When writing in a new way, don’t be afraid to reach out for help (Image via Brad Neathery)

Are you writing in an unfamiliar genre?

When you’re writing in a genre that is new to you, it can be daunting to put pen to paper. For example, it might be hard to write a college lab report when this is your first time creating one. To save yourself some hassle, the first thing you should do is check the course or department website for examples and guidelines which show you how the paper should be formatted.

Asking your professors questions might be an obvious statement, but the value of doing so cannot be underplayed. A lot of issues can be solved if you just ask your professor; it is their job to know all the answers, or at least know where to direct you to find the answer.

Are you afraid of sounding dumb?

Expressing your ideas and thoughts can sometimes be difficult when you’re in college. Scrambling from class to class, with mounting schedules and deadlines along the way can often cause writer’s block in college. To combat this, you must first let go of the fear of sounding dumb.

Don’t pressure yourself into using unfamiliar words just because you think they will make you sound smarter. The only thing you should focus on is writing down your ideas and thoughts clearly. One method you may want to try is a free writing exercise. The only thing you need to focus on is writing down your ideas and thoughts clearly.

To improve your thinking, a method you might want to try is free writing. According to MIT, free-writing is a process “similar to brainstorming but it is written in sentence and paragraph form without stopping.” To begin the process, open up a blank Word document or grab a fresh piece of paper.

Next, set a timer for five minutes and write down anything that comes to mind about your topic. Don’t stop writing and don’t stress out about grammar errors until the timer stops. When you are finished, look over your document and find important ideas. Doing this might help you present the most important ideas clearly in your paper’s final draft.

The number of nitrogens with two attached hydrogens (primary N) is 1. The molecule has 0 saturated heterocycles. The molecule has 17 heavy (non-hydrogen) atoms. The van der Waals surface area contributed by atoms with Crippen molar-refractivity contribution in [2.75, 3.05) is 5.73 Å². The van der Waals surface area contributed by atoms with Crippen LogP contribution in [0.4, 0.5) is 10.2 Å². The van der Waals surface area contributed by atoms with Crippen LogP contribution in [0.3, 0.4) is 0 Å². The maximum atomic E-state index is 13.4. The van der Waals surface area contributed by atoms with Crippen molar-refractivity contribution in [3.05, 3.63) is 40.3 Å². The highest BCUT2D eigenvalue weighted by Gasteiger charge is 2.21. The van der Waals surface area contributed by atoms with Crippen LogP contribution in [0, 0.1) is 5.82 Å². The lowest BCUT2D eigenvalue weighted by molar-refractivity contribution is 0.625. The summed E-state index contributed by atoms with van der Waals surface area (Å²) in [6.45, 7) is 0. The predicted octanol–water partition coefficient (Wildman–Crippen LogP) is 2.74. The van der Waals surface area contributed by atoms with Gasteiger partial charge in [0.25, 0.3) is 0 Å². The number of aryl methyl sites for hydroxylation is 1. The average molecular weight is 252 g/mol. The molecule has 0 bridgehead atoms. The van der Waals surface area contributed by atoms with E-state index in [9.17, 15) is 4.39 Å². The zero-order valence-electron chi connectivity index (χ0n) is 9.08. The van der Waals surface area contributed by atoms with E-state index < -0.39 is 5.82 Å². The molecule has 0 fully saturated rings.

Like with many assignments you have in college, it is also important you allow yourself enough time to edit the assignment. By giving yourself time to improve your word choice and focus, your paper will be better thought out and substantial.

Are you having trouble writing the introduction?

The introduction can sometimes be the most frustrating part of the paper to write. After all, those first few lines can set the tone for the rest of the paper. There are two vastly opposing tactics that might help you in this process. One idea is to try to write the introduction last; after you have written the paper, you may have a better understanding of what you want to introduce.

However, if you are the type of person who can’t write the rest of the paper without an introduction, write one quickly just to get started on the rest of the paper. Don’t worry about it being perfect right away; once you have finished the rest of the paper, you can go back and edit the introduction. Although there is not one method that is better than another, it is possible to find a method which works best for you.

If all else fails, step away from your paper for a well-deserved break (Image via Anthony Tran)

Are other aspects of your life distracting you from school?

Every college student has a life outside of school. Sometimes, other responsibilities and stress might distract you from focusing on the assignment. After all, there are instances in which you may just need to take a break.

You aren’t helping yourself or your impending due dates by struggling to work while exhausted. Try to eat, workout, take a nap or go for a walk to give yourself a much-needed mental chill out session. Even better, time away from the paper might allow you to come back with new ideas with a fresh perspective.

Once you return to your work, go somewhere where you won’t be bothered. By turning off your phone and tuning out distractions with a free mind, you will be able to write a paper that’ll knock your professor’s socks off!

Plamedie Ifasso, Texas Woman’s University

Writer Profile

Plamedie Ifasso

Texas Woman's University
Creative Writing